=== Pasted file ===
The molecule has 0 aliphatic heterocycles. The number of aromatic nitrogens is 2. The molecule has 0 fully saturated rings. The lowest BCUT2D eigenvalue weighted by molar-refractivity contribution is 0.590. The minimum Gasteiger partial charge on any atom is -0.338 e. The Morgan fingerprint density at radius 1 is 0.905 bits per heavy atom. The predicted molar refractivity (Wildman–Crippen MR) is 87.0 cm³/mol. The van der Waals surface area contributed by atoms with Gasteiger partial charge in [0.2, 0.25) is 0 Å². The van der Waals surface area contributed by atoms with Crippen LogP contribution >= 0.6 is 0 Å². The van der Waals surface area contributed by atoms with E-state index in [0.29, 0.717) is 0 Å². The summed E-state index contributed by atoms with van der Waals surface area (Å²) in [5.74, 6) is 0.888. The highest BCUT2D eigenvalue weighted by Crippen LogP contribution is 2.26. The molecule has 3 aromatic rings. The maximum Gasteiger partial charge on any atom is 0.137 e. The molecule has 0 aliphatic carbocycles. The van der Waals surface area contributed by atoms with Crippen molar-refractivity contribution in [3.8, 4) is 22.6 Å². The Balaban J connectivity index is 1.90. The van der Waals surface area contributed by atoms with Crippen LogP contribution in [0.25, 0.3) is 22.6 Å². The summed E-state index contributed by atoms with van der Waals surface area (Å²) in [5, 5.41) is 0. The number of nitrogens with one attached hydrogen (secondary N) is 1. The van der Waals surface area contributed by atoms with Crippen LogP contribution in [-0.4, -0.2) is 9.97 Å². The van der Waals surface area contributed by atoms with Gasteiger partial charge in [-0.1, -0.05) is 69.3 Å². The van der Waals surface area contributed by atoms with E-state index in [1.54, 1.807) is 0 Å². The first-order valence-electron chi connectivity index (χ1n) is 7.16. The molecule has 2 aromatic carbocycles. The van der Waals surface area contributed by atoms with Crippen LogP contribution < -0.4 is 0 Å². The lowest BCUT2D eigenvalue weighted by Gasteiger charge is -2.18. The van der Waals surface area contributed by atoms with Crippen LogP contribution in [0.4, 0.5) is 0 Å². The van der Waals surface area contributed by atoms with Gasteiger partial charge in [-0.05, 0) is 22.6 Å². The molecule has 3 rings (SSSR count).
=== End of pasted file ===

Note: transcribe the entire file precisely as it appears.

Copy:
The molecule has 0 aliphatic heterocycles. The number of aromatic nitrogens is 2. The molecule has 0 fully saturated rings. The lowest BCUT2D eigenvalue weighted by molar-refractivity contribution is 0.590. The minimum Gasteiger partial charge on any atom is -0.338 e. The Morgan fingerprint density at radius 1 is 0.905 bits per heavy atom. The predicted molar refractivity (Wildman–Crippen MR) is 87.0 cm³/mol. The van der Waals surface area contributed by atoms with Gasteiger partial charge in [0.2, 0.25) is 0 Å². The van der Waals surface area contributed by atoms with Crippen LogP contribution >= 0.6 is 0 Å². The van der Waals surface area contributed by atoms with E-state index in [0.29, 0.717) is 0 Å². The summed E-state index contributed by atoms with van der Waals surface area (Å²) in [5.74, 6) is 0.888. The highest BCUT2D eigenvalue weighted by Crippen LogP contribution is 2.26. The molecule has 3 aromatic rings. The maximum Gasteiger partial charge on any atom is 0.137 e. The molecule has 0 aliphatic carbocycles. The van der Waals surface area contributed by atoms with Crippen molar-refractivity contribution in [3.8, 4) is 22.6 Å². The Balaban J connectivity index is 1.90. The van der Waals surface area contributed by atoms with Crippen LogP contribution in [0.25, 0.3) is 22.6 Å². The summed E-state index contributed by atoms with van der Waals surface area (Å²) in [5, 5.41) is 0. The number of nitrogens with one attached hydrogen (secondary N) is 1. The van der Waals surface area contributed by atoms with Crippen LogP contribution in [-0.4, -0.2) is 9.97 Å². The van der Waals surface area contributed by atoms with Gasteiger partial charge in [-0.1, -0.05) is 69.3 Å². The van der Waals surface area contributed by atoms with E-state index in [1.54, 1.807) is 0 Å². The first-order valence-electron chi connectivity index (χ1n) is 7.16. The molecule has 2 aromatic carbocycles. The van der Waals surface area contributed by atoms with Crippen LogP contribution < -0.4 is 0 Å². The lowest BCUT2D eigenvalue weighted by Gasteiger charge is -2.18. The van der Waals surface area contributed by atoms with Crippen LogP contribution in [0.4, 0.5) is 0 Å². The van der Waals surface area contributed by atoms with Gasteiger partial charge in [-0.05, 0) is 22.6 Å². The molecule has 3 rings (SSSR count).